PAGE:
I tend to think there is, but I also think it depends on the listener, as well as the number of speakers. As the number of speakers decreases, the advantage of wider dispersion increases. Did you get a chance to test the Beolab in mono? I wonder if the wide or omni modes might be preferred over the narrow for mono single speaker listening?

For stereo, I find my 8351s probably strike the best balance of soundstage width and imaging, followed by the Revels(I don't have TOL Revel's like you). The image specificity and clarity of the 60° JTRs is intoxicating in it's own way, but the width is lesser. For reference, looking at reviews here, specifically at 2-10kHz and the -6dB point:

Genelec 8351b: ~100°
JBL 708p: ~100°
Revel F328Be: ~100-140° (140 most of the way)
Focal Solo Be: ~140-180°
Neumann KH310: ~95-105°
KEF R3: ~80-100°

From memory(you can correct me if I'm wrong, and I'll edit the post), the narrow, wide, omni options for the Beolab90 were 100(or 110)° , 180° , and 360°, respectively.

The Genelec and JBL stand out for being near perfect in terms of consistency, but not as wide as some of the others. The interesting one to me is the Revel vs KEF comparison, as I see them as competitors. They're similarly neutral, so it's nice to have well designed wider and narrower option in the passive market. Might also have something to do with the target audience, as well. I would expect KEF to throw a more precise center image(especially with coax), and the Revel to throw a wider soundstage.

I think the Genelecs are ~105-110°, Revels are ~130-140°, Focals (less even, but wider in that soundstage portion) ~120-180.

P.S.: To answer the question in the thread title, I have not yet heard any speaker with a wider soundstage in my listening room.

Only thing I've heard that's wider than Revels is the big MBLs at a show, but I found that they sacrificed too much in the imaging department. I know @echopraxia had an Revel F206 and Ascend Sierra Tower at the same time, and the Ascend was (IIRC) preferred in a blind test :), due in part to the wider horizontal soundstage. I'm really looking forward to seeing spins and beamwidth charts for the Philharmonic BMR Tower, that thing could be a real steal for wide dispersion lovers if it does well.
 

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richard12511

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I consider soundstage and imaging to be different things. A system can have precise imaging without the soundstage being especially wide or deep. A system can also sound very wide and/or deep while also being hazy in being able to represent things within that space.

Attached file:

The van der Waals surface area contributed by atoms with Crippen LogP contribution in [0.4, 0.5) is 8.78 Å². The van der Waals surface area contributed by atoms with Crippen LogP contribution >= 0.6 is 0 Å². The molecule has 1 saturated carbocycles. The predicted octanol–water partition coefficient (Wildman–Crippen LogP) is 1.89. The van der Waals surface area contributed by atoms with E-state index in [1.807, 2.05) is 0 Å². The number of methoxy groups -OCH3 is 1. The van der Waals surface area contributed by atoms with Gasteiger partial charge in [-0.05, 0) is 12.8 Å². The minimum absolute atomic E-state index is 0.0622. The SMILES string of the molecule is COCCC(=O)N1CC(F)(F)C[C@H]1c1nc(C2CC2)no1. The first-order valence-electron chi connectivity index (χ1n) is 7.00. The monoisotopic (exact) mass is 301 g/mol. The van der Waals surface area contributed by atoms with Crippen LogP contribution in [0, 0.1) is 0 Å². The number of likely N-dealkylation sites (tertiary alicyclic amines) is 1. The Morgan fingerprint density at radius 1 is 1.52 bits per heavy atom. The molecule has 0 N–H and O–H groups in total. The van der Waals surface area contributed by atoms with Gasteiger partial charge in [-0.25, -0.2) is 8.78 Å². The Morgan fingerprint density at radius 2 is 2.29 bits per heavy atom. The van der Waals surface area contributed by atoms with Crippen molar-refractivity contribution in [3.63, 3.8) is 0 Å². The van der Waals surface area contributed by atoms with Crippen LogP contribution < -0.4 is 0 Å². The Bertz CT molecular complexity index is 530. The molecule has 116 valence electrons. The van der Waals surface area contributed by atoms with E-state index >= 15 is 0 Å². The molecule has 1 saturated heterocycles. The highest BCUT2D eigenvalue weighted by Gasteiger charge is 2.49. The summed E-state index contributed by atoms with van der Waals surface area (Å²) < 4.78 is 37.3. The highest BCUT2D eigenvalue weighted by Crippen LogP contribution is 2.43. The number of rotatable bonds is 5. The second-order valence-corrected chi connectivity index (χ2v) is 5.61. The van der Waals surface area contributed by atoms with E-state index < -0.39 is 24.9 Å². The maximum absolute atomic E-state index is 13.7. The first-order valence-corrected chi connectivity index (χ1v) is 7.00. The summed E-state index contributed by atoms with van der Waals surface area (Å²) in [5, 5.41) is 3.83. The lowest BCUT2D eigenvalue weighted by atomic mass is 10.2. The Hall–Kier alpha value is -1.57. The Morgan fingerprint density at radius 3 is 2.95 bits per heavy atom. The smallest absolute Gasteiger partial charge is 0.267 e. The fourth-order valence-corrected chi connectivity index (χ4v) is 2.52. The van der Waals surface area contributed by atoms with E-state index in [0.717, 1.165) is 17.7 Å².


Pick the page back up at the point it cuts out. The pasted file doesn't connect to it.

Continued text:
Based on my experience I would say it definitely has to do with reflections. When those reflections match the direct sound they add to the soundstage and make it wider. When they don't match they interfere with it and muddle things up. The more reflected sound energy you have timbrally similar to the direct sound, the larger the soundstage is.

My Morrison Audio omnidirectional speakers have reflected sound identical to the direct sound. When you listen to them you get more reflected energy than basically any other speaker. This has the effect of creating an enormous soundstage stretching wider than the room itself and infinitely deep. Because reflected sound is timbrally similar imaging is also very precise.

This aligns very well with my own experiences. Between your Salon2 and Morrison Audio, which would you say strikes the best balance?
 

nerdoldnerdith

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This aligns very well with my own experiences. Between your Salon2 and Morrison Audio, which would you say strikes the best balance?
The Salon2's are more accurate for sure. The Morrison's sound gigantic, but this is an exagerrated sense of space that doesn't work for most content you throw at them. They will take whatever space is in the recording and enlarge it. Vocals and instruments that naturally have narrowing directivity don't sound quite right. On the other hand, drums, piano, and instruments that are omnidirectional image with a sense of realism that I've never heard from another audio system. With the right music it sounds basically you have for example a live jazz band in your room.

I can use my Salon2's for pretty much anything and they will sound great. For certain music they won't be as enjoyable as the Morrison's, but for most music they sound better and more accurate.
 

Thomas_A

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True omni will give higher an envelope of higher SPL and if the reflections are too early or too loud they will most probably interfere with the localisation cues/precedence. So omni-directional speaker may blur imaging, especially in small rooms or in rooms where reflections near speaker not absorbed.